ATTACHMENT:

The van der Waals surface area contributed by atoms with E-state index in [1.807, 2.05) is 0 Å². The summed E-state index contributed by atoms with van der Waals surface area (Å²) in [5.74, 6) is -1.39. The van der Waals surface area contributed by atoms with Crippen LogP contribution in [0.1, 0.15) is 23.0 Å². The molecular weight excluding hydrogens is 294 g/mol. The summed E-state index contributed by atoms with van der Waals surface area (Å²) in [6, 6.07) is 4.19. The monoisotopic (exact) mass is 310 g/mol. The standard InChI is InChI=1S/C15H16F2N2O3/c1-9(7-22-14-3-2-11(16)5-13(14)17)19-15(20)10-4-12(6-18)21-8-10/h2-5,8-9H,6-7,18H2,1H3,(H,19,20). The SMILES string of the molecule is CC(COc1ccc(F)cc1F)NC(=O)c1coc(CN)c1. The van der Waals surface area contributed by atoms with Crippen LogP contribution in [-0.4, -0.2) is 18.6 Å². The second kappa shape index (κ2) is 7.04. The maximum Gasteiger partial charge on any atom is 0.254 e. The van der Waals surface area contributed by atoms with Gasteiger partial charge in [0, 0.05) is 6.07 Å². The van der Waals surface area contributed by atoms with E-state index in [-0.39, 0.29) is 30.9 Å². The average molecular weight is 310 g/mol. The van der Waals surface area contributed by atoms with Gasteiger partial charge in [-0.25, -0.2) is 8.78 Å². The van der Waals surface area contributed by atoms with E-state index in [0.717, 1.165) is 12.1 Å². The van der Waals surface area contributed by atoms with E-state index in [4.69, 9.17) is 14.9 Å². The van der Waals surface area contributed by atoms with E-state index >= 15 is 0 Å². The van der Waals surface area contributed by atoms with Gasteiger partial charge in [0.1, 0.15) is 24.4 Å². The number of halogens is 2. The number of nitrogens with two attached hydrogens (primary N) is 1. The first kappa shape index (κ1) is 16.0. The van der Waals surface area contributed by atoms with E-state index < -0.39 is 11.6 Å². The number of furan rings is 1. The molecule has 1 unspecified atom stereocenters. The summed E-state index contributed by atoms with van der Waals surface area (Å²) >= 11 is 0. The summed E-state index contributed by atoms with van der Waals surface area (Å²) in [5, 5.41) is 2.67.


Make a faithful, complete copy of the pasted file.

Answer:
The van der Waals surface area contributed by atoms with E-state index in [1.807, 2.05) is 0 Å². The summed E-state index contributed by atoms with van der Waals surface area (Å²) in [5.74, 6) is -1.39. The van der Waals surface area contributed by atoms with Crippen LogP contribution in [0.1, 0.15) is 23.0 Å². The molecular weight excluding hydrogens is 294 g/mol. The summed E-state index contributed by atoms with van der Waals surface area (Å²) in [6, 6.07) is 4.19. The monoisotopic (exact) mass is 310 g/mol. The standard InChI is InChI=1S/C15H16F2N2O3/c1-9(7-22-14-3-2-11(16)5-13(14)17)19-15(20)10-4-12(6-18)21-8-10/h2-5,8-9H,6-7,18H2,1H3,(H,19,20). The SMILES string of the molecule is CC(COc1ccc(F)cc1F)NC(=O)c1coc(CN)c1. The van der Waals surface area contributed by atoms with Crippen LogP contribution in [-0.4, -0.2) is 18.6 Å². The second kappa shape index (κ2) is 7.04. The maximum Gasteiger partial charge on any atom is 0.254 e. The van der Waals surface area contributed by atoms with Gasteiger partial charge in [0, 0.05) is 6.07 Å². The van der Waals surface area contributed by atoms with E-state index in [-0.39, 0.29) is 30.9 Å². The average molecular weight is 310 g/mol. The van der Waals surface area contributed by atoms with Gasteiger partial charge in [-0.25, -0.2) is 8.78 Å². The van der Waals surface area contributed by atoms with E-state index in [0.717, 1.165) is 12.1 Å². The van der Waals surface area contributed by atoms with E-state index in [4.69, 9.17) is 14.9 Å². The van der Waals surface area contributed by atoms with E-state index >= 15 is 0 Å². The van der Waals surface area contributed by atoms with Gasteiger partial charge in [0.1, 0.15) is 24.4 Å². The number of halogens is 2. The number of nitrogens with two attached hydrogens (primary N) is 1. The first kappa shape index (κ1) is 16.0. The van der Waals surface area contributed by atoms with E-state index < -0.39 is 11.6 Å². The number of furan rings is 1. The molecule has 1 unspecified atom stereocenters. The summed E-state index contributed by atoms with van der Waals surface area (Å²) >= 11 is 0. The summed E-state index contributed by atoms with van der Waals surface area (Å²) in [5, 5.41) is 2.67.